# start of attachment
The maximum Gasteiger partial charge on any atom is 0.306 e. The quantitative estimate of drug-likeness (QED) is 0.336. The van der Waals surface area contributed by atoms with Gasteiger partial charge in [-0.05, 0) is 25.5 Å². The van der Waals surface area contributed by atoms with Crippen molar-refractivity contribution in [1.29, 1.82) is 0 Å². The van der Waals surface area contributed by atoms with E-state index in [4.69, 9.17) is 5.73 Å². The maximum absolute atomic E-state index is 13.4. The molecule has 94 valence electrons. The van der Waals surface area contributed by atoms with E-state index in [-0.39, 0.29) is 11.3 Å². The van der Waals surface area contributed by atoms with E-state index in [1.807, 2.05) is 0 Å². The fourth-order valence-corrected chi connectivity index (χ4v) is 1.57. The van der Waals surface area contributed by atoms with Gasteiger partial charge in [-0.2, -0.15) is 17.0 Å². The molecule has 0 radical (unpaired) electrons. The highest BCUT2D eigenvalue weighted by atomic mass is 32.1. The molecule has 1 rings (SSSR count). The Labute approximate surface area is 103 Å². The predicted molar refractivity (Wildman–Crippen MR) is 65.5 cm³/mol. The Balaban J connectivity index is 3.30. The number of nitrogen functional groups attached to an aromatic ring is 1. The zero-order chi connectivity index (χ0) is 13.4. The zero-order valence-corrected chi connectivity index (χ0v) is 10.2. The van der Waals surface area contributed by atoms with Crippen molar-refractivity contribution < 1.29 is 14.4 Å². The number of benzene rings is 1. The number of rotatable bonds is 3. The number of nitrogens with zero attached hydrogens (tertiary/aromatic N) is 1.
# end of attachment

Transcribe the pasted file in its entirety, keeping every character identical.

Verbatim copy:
The maximum Gasteiger partial charge on any atom is 0.306 e. The quantitative estimate of drug-likeness (QED) is 0.336. The van der Waals surface area contributed by atoms with Gasteiger partial charge in [-0.05, 0) is 25.5 Å². The van der Waals surface area contributed by atoms with Crippen molar-refractivity contribution in [1.29, 1.82) is 0 Å². The van der Waals surface area contributed by atoms with E-state index in [4.69, 9.17) is 5.73 Å². The maximum absolute atomic E-state index is 13.4. The molecule has 94 valence electrons. The van der Waals surface area contributed by atoms with E-state index in [-0.39, 0.29) is 11.3 Å². The van der Waals surface area contributed by atoms with E-state index in [1.807, 2.05) is 0 Å². The fourth-order valence-corrected chi connectivity index (χ4v) is 1.57. The van der Waals surface area contributed by atoms with Gasteiger partial charge in [-0.2, -0.15) is 17.0 Å². The molecule has 0 radical (unpaired) electrons. The highest BCUT2D eigenvalue weighted by atomic mass is 32.1. The molecule has 1 rings (SSSR count). The Labute approximate surface area is 103 Å². The predicted molar refractivity (Wildman–Crippen MR) is 65.5 cm³/mol. The Balaban J connectivity index is 3.30. The number of nitrogen functional groups attached to an aromatic ring is 1. The zero-order chi connectivity index (χ0) is 13.4. The zero-order valence-corrected chi connectivity index (χ0v) is 10.2. The van der Waals surface area contributed by atoms with Crippen molar-refractivity contribution < 1.29 is 14.4 Å². The number of benzene rings is 1. The number of rotatable bonds is 3. The number of nitrogens with zero attached hydrogens (tertiary/aromatic N) is 1.